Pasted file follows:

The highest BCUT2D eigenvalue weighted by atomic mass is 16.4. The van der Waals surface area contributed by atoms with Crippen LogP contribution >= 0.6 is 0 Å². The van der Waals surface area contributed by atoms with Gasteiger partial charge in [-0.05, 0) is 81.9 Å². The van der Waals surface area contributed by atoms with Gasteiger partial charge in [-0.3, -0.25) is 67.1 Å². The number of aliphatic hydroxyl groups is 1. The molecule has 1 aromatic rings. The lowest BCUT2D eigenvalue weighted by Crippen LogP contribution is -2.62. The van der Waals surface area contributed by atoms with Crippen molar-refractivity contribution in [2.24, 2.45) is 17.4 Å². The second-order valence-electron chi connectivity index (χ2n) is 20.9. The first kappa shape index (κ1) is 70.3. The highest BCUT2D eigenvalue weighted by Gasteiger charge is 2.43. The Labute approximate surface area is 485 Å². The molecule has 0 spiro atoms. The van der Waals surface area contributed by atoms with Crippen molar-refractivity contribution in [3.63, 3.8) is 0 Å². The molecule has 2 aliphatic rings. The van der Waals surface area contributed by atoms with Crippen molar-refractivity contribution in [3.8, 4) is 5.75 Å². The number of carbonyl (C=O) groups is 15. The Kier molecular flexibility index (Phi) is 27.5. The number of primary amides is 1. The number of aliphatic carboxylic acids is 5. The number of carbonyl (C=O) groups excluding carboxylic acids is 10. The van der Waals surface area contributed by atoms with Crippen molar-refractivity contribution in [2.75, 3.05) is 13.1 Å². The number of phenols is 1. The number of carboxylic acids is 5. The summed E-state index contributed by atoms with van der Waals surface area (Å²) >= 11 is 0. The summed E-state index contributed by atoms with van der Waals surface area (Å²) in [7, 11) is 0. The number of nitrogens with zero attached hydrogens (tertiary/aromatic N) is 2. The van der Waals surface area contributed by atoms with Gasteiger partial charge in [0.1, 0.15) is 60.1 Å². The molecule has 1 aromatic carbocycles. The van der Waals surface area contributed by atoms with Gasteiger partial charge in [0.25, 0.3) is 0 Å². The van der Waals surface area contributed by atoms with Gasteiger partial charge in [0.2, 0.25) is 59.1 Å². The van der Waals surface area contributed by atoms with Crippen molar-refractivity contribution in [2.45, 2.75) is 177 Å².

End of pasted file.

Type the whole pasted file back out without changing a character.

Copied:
The highest BCUT2D eigenvalue weighted by atomic mass is 16.4. The van der Waals surface area contributed by atoms with Crippen LogP contribution >= 0.6 is 0 Å². The van der Waals surface area contributed by atoms with Gasteiger partial charge in [-0.05, 0) is 81.9 Å². The van der Waals surface area contributed by atoms with Gasteiger partial charge in [-0.3, -0.25) is 67.1 Å². The number of aliphatic hydroxyl groups is 1. The molecule has 1 aromatic rings. The lowest BCUT2D eigenvalue weighted by Crippen LogP contribution is -2.62. The van der Waals surface area contributed by atoms with Crippen molar-refractivity contribution in [2.24, 2.45) is 17.4 Å². The second-order valence-electron chi connectivity index (χ2n) is 20.9. The first kappa shape index (κ1) is 70.3. The highest BCUT2D eigenvalue weighted by Gasteiger charge is 2.43. The Labute approximate surface area is 485 Å². The molecule has 0 spiro atoms. The van der Waals surface area contributed by atoms with Crippen molar-refractivity contribution in [3.63, 3.8) is 0 Å². The molecule has 2 aliphatic rings. The van der Waals surface area contributed by atoms with Crippen molar-refractivity contribution in [3.8, 4) is 5.75 Å². The number of carbonyl (C=O) groups is 15. The Kier molecular flexibility index (Phi) is 27.5. The number of primary amides is 1. The number of aliphatic carboxylic acids is 5. The number of carbonyl (C=O) groups excluding carboxylic acids is 10. The van der Waals surface area contributed by atoms with Crippen molar-refractivity contribution in [2.75, 3.05) is 13.1 Å². The number of phenols is 1. The number of carboxylic acids is 5. The summed E-state index contributed by atoms with van der Waals surface area (Å²) >= 11 is 0. The summed E-state index contributed by atoms with van der Waals surface area (Å²) in [7, 11) is 0. The number of nitrogens with zero attached hydrogens (tertiary/aromatic N) is 2. The van der Waals surface area contributed by atoms with Gasteiger partial charge in [0.1, 0.15) is 60.1 Å². The molecule has 1 aromatic carbocycles. The van der Waals surface area contributed by atoms with Gasteiger partial charge in [0.25, 0.3) is 0 Å². The van der Waals surface area contributed by atoms with Gasteiger partial charge in [0.2, 0.25) is 59.1 Å². The van der Waals surface area contributed by atoms with Crippen molar-refractivity contribution in [2.45, 2.75) is 177 Å².